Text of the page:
2. Atamanov Aziz & Jon Jellema & Umar Serajuddin, 2015. "Energy Subsidies Reform in Jordan," World Bank Publications - Reports 22051, The World Bank Group.
    3. Aziz Atamanov & Jon Jellema & Umar Serajuddin, 2017. "Energy Subsidies Reform in Jordan: Welfare Implications of Different Scenarios," Natural Resource Management and Policy, in: Paolo Verme & Abdlekrim Araar (ed.), The Quest for Subsidy Reforms in the Middle East and North Africa Region, chapter 0, pages 179-206, Springer.
    4. Silva,Joana C. G. & Morgandi,Matteo & Levin,Victoria, 2016. "Trust in government and support for redistribution," Policy Research Working Paper Series 7675, The World Bank.
    5. Gabriela Inchauste & David G. Victor, 2017. "The Political Economy of Energy Subsidy Reform," World Bank Publications - Books, The World Bank Group, number 26216.
    6. Thierry Verdier, 2005. "Intégration commerciale « socialement responsable » : une approche en termes d'économie politique," Revue d’économie du développement, De Boeck Université, vol. 13(4), pages 55-121.
    7. Hassine, Nadia Belhaj, 2014. "Economic inequality in the Arab region," Policy Research Working Paper Series 6911, The World Bank.
    8. Sameh Asim Ajlouni & Moh'd Taleb Alodat, 2021. "Gaussian Process Regression for Forecasting Gasoline Prices in Jordan," International Journal of Energy Economics and Policy, Econjournals, vol. 11(3), pages 502-509.
    9. Cousins, Mel, 2012. "Jordan: social protection in a low employment state," MPRA Paper 56394, University Library of Munich, Germany.
    10. Alam, Shamma Adeeb, 2015. "Parental health shocks, child labor and educational outcomes: Evidence from Tanzania," Journal of Health Economics, Elsevier, vol. 44(C), pages 161-175.
    11. Wei, Shang-Jin & Wu, Yi, 2001. "Globalization and Inequality: Evidence from within China," CEPR Discussion Papers 3088, C.E.P.R. Discussion Papers.
    12. Olper, Alessandro & Curzi, Daniele & Swinnen, Johan, 2018. "Trade liberalization and child mortality: A Synthetic Control Method," World Development, Elsevier, vol. 110(C), pages 394-410.
    13. Ms. Anne Epaulard, 2003. "Macroeconomic Performance and Poverty Reduction," IMF Working Papers 2003/072, International Monetary Fund.
    14. Anthony B. Atkinson & Andrea Brandolini, 2010. "On Analyzing the World Distribution of Income," World Bank Economic Review, World Bank Group, vol. 24(1), pages 1-37, January.
    15. Lane Kenworthy, 2004. "Welfare States, Real Income and Poverty," LIS Working papers 370, LIS Cross-National Data Center in Luxembourg.
    16. Clements, Tom & Suon, Seng & Wilkie, David S. & Milner-Gulland, E.J., 2014. "Impacts of Protected Areas on Local Livelihoods in Cambodia," World Development, Elsevier, vol. 64(S1), pages 125-134.
    17. Daniele Checchi & Cecilia García‐Peñalosa, 2010. "Labour Market Institutions and the Personal Distribution of Income in the OECD," Economica, London School of Economics and Political Science, vol. 77(307), pages 413-450, July.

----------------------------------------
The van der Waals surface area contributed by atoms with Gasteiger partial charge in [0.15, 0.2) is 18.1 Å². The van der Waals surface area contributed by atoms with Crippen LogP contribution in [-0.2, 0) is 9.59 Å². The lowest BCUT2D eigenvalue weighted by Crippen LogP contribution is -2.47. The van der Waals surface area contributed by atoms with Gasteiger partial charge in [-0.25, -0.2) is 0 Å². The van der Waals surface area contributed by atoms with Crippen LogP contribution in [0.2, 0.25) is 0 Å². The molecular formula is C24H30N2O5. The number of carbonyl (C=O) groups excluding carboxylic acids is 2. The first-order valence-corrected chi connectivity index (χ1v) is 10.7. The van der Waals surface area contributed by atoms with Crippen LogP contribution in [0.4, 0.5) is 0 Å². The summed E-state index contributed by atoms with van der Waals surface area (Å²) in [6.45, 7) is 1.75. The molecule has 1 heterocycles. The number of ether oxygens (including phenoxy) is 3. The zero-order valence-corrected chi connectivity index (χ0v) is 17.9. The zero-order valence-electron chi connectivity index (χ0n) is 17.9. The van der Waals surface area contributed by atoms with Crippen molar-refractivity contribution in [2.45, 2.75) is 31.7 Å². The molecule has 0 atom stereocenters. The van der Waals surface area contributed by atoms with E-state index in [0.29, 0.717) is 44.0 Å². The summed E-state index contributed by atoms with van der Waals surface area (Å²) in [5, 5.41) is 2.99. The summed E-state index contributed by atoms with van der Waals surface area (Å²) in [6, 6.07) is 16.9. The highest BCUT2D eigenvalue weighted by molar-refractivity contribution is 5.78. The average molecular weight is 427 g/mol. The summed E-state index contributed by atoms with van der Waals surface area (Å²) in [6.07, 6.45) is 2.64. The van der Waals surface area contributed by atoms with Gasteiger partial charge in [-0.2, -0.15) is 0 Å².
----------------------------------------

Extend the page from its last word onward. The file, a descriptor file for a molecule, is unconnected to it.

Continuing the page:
18. Burkhauser, Richard V. & Larrimore, Jeff & Simon, Kosali I., 2012. "A "Second Opinion" on the Economic Health of the American Middle Class," National Tax Journal, National Tax Association;National Tax Journal, vol. 65(1), pages 7-32, March.
    19. Eleni Karagiannaki, 2017. "The empirical relationship between income poverty and income inequality in rich and middle income countries," CASE Papers /206, Centre for Analysis of Social Exclusion, LSE.
    20. Jung, Samuel Moon & Vijverberg, Chu-Ping C., 2019. "Financial development and income inequality in China – A spatial data analysis," The North American Journal of Economics and Finance, Elsevier, vol. 48(C), pages 295-320.

    More about this item

    Keywords

    fiscal policy; fiscal incidence; social spending; inequality; poverty; taxes; Jordan;
    All these keywords.

    JEL classification:

    • H22 - Public Economics - - Taxation, Subsidies, and Revenue - - - Incidence
    • I38 - Health, Education, and Welfare - - Welfare, Well-Being, and Poverty - - - Government Programs; Provision and Effects of Welfare Programs
    • D31 - Microeconomics - - Distribution - - - Personal Income and Wealth Distribution

    NEP fields

    This paper has been announced in the following NEP Reports:

    Statistics

    Access and download statistics

    Corrections

    All material on this site has been provided by the respective publishers and authors. You can help correct errors and omissions. When requesting a correction, please mention this item's handle: RePEc:tul:ceqwps:44. See general information about how to correct material in RePEc.

    For technical questions regarding this item, or to correct its authors, title, abstract, bibliographic or download information, contact: . General contact details of provider: https://edirc.repec.org/data/detulus.html .

    If you have authored this item and are not yet registered with RePEc, we encourage you to do it here. This allows to link your profile to this item. It also allows you to accept potential citations to this item that we are uncertain about.

    If CitEc recognized a bibliographic reference but did not link an item in RePEc to it, you can help with this form .

    If you know of missing items citing this one, you can help us creating those links by adding the relevant references in the same way as above, for each refering item. If you are a registered author of this item, you may also want to check the "citations" tab in your RePEc Author Service profile, as there may be some citations waiting for confirmation.

    For technical questions regarding this item, or to correct its authors, title, abstract, bibliographic or download information, contact: Nora Lustig (email available below). General contact details of provider: https://edirc.repec.org/data/detulus.html .

    Please note that corrections may take a couple of weeks to filter through the various RePEc services.

    IDEAS is a RePEc service hosted by the Research Division of the Federal Reserve Bank of St. Louis . RePEc uses bibliographic data supplied by the respective publishers.